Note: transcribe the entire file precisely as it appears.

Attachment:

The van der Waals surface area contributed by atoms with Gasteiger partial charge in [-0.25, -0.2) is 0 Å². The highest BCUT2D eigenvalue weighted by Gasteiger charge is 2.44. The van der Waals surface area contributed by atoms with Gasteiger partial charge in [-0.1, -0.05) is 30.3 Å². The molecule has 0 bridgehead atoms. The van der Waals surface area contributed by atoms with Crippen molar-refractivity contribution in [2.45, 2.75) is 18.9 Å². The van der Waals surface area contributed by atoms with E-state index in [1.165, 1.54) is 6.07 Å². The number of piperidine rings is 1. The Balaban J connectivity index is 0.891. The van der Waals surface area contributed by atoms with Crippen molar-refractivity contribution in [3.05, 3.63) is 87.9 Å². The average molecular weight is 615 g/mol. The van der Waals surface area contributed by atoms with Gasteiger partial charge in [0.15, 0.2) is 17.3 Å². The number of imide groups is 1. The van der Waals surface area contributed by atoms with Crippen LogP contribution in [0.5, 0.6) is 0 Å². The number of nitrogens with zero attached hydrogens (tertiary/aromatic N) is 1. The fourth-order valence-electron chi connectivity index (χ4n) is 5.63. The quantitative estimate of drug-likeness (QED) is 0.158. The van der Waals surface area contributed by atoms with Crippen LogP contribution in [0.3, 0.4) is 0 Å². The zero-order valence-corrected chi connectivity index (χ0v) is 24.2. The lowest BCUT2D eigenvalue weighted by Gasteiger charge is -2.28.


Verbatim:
The van der Waals surface area contributed by atoms with Gasteiger partial charge in [-0.25, -0.2) is 0 Å². The highest BCUT2D eigenvalue weighted by Gasteiger charge is 2.44. The van der Waals surface area contributed by atoms with Gasteiger partial charge in [-0.1, -0.05) is 30.3 Å². The molecule has 0 bridgehead atoms. The van der Waals surface area contributed by atoms with Crippen molar-refractivity contribution in [2.45, 2.75) is 18.9 Å². The van der Waals surface area contributed by atoms with E-state index in [1.165, 1.54) is 6.07 Å². The number of piperidine rings is 1. The Balaban J connectivity index is 0.891. The van der Waals surface area contributed by atoms with Crippen molar-refractivity contribution in [3.05, 3.63) is 87.9 Å². The average molecular weight is 615 g/mol. The van der Waals surface area contributed by atoms with Gasteiger partial charge in [0.15, 0.2) is 17.3 Å². The number of imide groups is 1. The van der Waals surface area contributed by atoms with Crippen LogP contribution in [0.5, 0.6) is 0 Å². The number of nitrogens with zero attached hydrogens (tertiary/aromatic N) is 1. The fourth-order valence-electron chi connectivity index (χ4n) is 5.63. The quantitative estimate of drug-likeness (QED) is 0.158. The van der Waals surface area contributed by atoms with Crippen LogP contribution in [0.3, 0.4) is 0 Å². The zero-order valence-corrected chi connectivity index (χ0v) is 24.2. The lowest BCUT2D eigenvalue weighted by Gasteiger charge is -2.28.